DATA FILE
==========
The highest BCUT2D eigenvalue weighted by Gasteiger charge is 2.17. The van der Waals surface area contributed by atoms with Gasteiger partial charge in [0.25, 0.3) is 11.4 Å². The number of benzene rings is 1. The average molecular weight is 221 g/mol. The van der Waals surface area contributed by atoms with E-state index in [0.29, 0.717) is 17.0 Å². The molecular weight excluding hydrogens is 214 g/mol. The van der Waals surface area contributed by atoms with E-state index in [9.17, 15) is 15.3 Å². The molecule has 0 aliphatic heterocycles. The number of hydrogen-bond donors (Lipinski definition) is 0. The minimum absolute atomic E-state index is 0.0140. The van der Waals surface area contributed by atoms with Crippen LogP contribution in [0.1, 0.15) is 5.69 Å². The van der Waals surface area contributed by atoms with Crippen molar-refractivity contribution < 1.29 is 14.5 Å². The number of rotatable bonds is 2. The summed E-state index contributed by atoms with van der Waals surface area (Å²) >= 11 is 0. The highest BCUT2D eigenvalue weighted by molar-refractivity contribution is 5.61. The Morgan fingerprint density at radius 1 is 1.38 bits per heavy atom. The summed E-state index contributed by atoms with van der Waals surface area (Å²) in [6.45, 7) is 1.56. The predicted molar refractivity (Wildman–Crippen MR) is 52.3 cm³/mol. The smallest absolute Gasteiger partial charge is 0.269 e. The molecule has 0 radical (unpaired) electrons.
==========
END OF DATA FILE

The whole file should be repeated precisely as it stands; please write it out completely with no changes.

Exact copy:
The highest BCUT2D eigenvalue weighted by Gasteiger charge is 2.17. The van der Waals surface area contributed by atoms with Gasteiger partial charge in [0.25, 0.3) is 11.4 Å². The number of benzene rings is 1. The average molecular weight is 221 g/mol. The van der Waals surface area contributed by atoms with E-state index in [0.29, 0.717) is 17.0 Å². The molecular weight excluding hydrogens is 214 g/mol. The van der Waals surface area contributed by atoms with E-state index in [9.17, 15) is 15.3 Å². The molecule has 0 aliphatic heterocycles. The number of hydrogen-bond donors (Lipinski definition) is 0. The minimum absolute atomic E-state index is 0.0140. The van der Waals surface area contributed by atoms with Crippen LogP contribution in [0.1, 0.15) is 5.69 Å². The van der Waals surface area contributed by atoms with Crippen molar-refractivity contribution < 1.29 is 14.5 Å². The number of rotatable bonds is 2. The summed E-state index contributed by atoms with van der Waals surface area (Å²) >= 11 is 0. The highest BCUT2D eigenvalue weighted by molar-refractivity contribution is 5.61. The Morgan fingerprint density at radius 1 is 1.38 bits per heavy atom. The summed E-state index contributed by atoms with van der Waals surface area (Å²) in [6.45, 7) is 1.56. The predicted molar refractivity (Wildman–Crippen MR) is 52.3 cm³/mol. The smallest absolute Gasteiger partial charge is 0.269 e. The molecule has 0 radical (unpaired) electrons.